Did those places inspire you musically?

I think so. I mean, growing up in Florida has it’s downfall because things didn’t really come there. None of my friends listened to cool records, we dug as deep as we could, but in south Florida, we didn’t get the punk rock, we didn’t get a lot of stuff, ya know. I feel like I missed a lot of what was going on in the now in the 90s. I missed a lot of the cool American stuff because it just never came down there. Only huge bands would go down there, or a lot of grunge bands would come down there. I never really was into that whole thing, but I’d go to the shows. All my friends liked Dave Matthews Band and shit like that, and I was like, Oasis and Blur and The Beatles. All of it was British stuff. Los Angeles just totally put me into The Cramps and Gun Club, and all that awesome shit.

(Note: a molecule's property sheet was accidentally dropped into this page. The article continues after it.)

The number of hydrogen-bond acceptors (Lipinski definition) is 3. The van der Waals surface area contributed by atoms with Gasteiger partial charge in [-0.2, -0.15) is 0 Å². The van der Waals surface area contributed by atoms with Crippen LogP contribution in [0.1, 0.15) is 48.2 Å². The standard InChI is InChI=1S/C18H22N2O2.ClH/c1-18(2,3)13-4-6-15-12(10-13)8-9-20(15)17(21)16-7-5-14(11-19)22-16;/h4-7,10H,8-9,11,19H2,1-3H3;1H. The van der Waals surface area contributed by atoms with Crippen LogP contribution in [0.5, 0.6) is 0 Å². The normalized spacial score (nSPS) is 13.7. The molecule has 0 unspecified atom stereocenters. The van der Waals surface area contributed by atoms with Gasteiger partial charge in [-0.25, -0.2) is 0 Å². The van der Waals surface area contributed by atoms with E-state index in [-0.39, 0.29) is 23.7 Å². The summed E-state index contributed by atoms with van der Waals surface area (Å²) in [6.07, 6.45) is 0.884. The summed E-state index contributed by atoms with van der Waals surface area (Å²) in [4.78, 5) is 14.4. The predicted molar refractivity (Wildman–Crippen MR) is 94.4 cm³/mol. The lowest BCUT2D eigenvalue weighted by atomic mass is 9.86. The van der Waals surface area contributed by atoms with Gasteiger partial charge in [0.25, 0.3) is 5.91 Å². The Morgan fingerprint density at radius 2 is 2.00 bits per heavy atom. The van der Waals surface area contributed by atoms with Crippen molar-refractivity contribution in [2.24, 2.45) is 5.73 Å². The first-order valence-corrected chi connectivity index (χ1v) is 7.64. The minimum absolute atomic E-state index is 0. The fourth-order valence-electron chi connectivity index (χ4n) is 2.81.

Where did you start playing music?

In New Jersey, I started when I was eight on the guitar. I was listening to Buddy Holly, the Everly Brothers, and The Beatles. That was all I listened to growing up. I didn’t like the Stones—no Stones—but, now, I love the Stones. Still though, to this day, I love The Beatles.

What’s your favorite Beatles record?

That’s so hard, it changes. I always thought that Sgt. Pepper felt dated, but they just did this reissue, this remix, and it is unbelievable. It transforms the album. Now, it’s how it’s supposed to sound. I think if it was released this way then, it would just blow everyone’s minds. It’s loud, the drums are louder, the guitars are heavier, you can hear everything going on. You can really appreciate the production. The White Album is my favorite, but I love Let It Be, too. I don’t care what Paul McCartney says, Phil Spector did an amazing job, it sounds awesome. Now, I love listening to everything that was influenced by them, it goes so deep. When you go back to [The Beatles], this is why everyone—they’re just mind-blowingly good.

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So, Beatle boots or Lou Reed’s turtleneck?